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Some adviser platform due diligence falling short

The standard of adviser due diligence on platforms varies widely, according to anecdotal evidence from providers.

It comes as the FCA prepares for a review of investment adviser due diligence in the third quarter of this year, which is set to include scrutiny of platform selection.

Speaking at a Tisa conference in London yesterday Axa Wealth Elevate head of strategic partnership Nick Lee says: “We get lots of requests for information which are very detailed down to the other end of the scale where it is more wishy washy. Some advisers have a very clear idea of processes and their requirements but not all. But most of the stuff I see it as the better end.”

Fidelity head of business strategy and development Ed Dymott: “There are some instances where we see the same report coming through asking exactly the same questions and it is not tailored to that firm. In some cases it seems to be a case of running through that process because you have to do it rather than actually thinking about if it is absolutely right for the business.”

Responding to queries about due diligence on platform choice, Transact chief executive Ian Taylor questioned whether the focus on platform due diligence may be misguided: “What does interest me is why advisers are being asked to do due diligence on platforms but not to the same degree on fund managers or other counterparties. It is an interesting focus on platforms rather than other groups.” 

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Comments

There are 2 comments at the moment, we would love to hear your opinion too.

  1. Julian Stevens 16th May 2014 at 9:22 am

    Meeting the FCA’s criteria for due diligence on 40 platforms is, in my opinion, a battle not worth the effort (and probably not appreciated by the client either, least of all in terms of what it all costs). You simply cannot know the ins and outs and wrinkles and foibles of any particular platform unless or until you actually use it. If you find the one you’ve recommended to be a bucketful of headaches, you then have to go back to your client and, having gone through the DD exercise all over again, explain why you consider they should re-reg everything to what will hopefully be a less troublesome alternative. And what if some of the funds in the portfolio you constructed on Platform A turn out not to be available on Platform B? Another headache. Sorry, Mr Client, Platform A really did appear to be the best one for your particular investment but it’s turned out to be nothing but trouble so we need to switch everything to Platform B, for which I’ll have to do all the work involved without charging you (well, you can’t, can you?) And what if the Platform B throws up a whole different bucketful of headaches?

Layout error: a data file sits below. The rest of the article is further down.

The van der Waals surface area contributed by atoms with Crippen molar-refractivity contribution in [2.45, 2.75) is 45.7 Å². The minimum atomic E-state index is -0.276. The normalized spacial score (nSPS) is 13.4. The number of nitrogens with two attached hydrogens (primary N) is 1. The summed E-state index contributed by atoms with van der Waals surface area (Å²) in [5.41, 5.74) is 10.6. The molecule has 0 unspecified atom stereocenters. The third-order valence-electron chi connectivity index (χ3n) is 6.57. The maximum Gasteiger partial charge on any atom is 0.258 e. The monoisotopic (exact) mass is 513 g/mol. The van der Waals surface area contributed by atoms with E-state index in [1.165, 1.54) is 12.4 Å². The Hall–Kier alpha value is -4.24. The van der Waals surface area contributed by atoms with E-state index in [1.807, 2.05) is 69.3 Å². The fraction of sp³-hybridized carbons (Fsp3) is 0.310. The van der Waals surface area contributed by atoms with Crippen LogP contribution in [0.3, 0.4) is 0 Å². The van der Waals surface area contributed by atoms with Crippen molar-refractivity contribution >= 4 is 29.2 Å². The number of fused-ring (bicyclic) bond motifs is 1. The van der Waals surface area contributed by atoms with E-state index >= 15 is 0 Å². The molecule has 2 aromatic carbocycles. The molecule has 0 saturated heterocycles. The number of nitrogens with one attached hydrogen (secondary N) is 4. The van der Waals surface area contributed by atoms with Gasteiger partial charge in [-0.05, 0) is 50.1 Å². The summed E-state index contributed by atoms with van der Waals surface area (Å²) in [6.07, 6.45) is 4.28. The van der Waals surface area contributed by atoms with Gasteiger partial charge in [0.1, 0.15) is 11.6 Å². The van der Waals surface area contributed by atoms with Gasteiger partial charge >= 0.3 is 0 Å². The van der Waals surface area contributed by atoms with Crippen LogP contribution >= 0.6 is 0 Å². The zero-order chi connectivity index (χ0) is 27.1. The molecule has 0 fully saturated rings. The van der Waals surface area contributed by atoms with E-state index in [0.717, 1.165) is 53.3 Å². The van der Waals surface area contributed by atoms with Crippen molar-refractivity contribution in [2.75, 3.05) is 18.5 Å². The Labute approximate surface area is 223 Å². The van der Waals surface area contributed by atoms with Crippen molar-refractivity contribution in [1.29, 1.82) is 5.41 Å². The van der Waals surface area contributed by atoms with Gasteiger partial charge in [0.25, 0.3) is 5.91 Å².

I would have saved myself a great deal of grief if I’d anticipated this 18 months ago and gone restricted to one tried and trusted platform from 1.1.13.

  2. @Julian – We pay Defaqto do do our Platform research 6 monthly and then make selections of preferred wraps/platforms which we use to place new clients on in different client segment groups. Doesn’t mean we don’t go off preference and doesn’t mean we automatically move a client off one platform to a now preferred one automatically, each client is different.
    We inherited a client on a platform we didn’t use and I ran with it for nearly 2 years for the client before we both decided it wasn’t working for us (which increases the clients cost) or them.
    Other tings we review quarterly or weekly, but changing platforms is quite major for both client and adviser and should not be a review everytime…..

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